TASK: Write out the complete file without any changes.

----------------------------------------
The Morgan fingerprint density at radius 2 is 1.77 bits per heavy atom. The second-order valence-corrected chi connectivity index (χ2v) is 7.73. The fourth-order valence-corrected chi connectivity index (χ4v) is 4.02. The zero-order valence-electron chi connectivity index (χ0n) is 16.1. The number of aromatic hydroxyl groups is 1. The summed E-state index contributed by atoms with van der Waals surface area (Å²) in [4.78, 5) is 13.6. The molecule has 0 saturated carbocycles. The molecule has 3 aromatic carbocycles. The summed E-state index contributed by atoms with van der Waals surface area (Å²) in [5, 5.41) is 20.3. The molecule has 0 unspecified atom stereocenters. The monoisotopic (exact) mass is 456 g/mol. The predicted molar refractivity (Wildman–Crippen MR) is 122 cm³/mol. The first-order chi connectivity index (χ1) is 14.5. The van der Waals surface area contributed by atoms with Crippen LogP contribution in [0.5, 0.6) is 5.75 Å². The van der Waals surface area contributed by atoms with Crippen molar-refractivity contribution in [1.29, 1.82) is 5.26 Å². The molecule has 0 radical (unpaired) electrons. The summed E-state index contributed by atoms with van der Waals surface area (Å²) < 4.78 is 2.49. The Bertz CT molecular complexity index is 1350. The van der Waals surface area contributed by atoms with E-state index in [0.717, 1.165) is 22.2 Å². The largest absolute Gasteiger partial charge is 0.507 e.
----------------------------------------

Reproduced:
The Morgan fingerprint density at radius 2 is 1.77 bits per heavy atom. The second-order valence-corrected chi connectivity index (χ2v) is 7.73. The fourth-order valence-corrected chi connectivity index (χ4v) is 4.02. The zero-order valence-electron chi connectivity index (χ0n) is 16.1. The number of aromatic hydroxyl groups is 1. The summed E-state index contributed by atoms with van der Waals surface area (Å²) in [4.78, 5) is 13.6. The molecule has 0 saturated carbocycles. The molecule has 3 aromatic carbocycles. The summed E-state index contributed by atoms with van der Waals surface area (Å²) in [5, 5.41) is 20.3. The molecule has 0 unspecified atom stereocenters. The monoisotopic (exact) mass is 456 g/mol. The predicted molar refractivity (Wildman–Crippen MR) is 122 cm³/mol. The first-order chi connectivity index (χ1) is 14.5. The van der Waals surface area contributed by atoms with Crippen LogP contribution in [0.5, 0.6) is 5.75 Å². The van der Waals surface area contributed by atoms with Crippen molar-refractivity contribution in [1.29, 1.82) is 5.26 Å². The molecule has 0 radical (unpaired) electrons. The summed E-state index contributed by atoms with van der Waals surface area (Å²) < 4.78 is 2.49. The Bertz CT molecular complexity index is 1350. The van der Waals surface area contributed by atoms with E-state index in [0.717, 1.165) is 22.2 Å². The largest absolute Gasteiger partial charge is 0.507 e.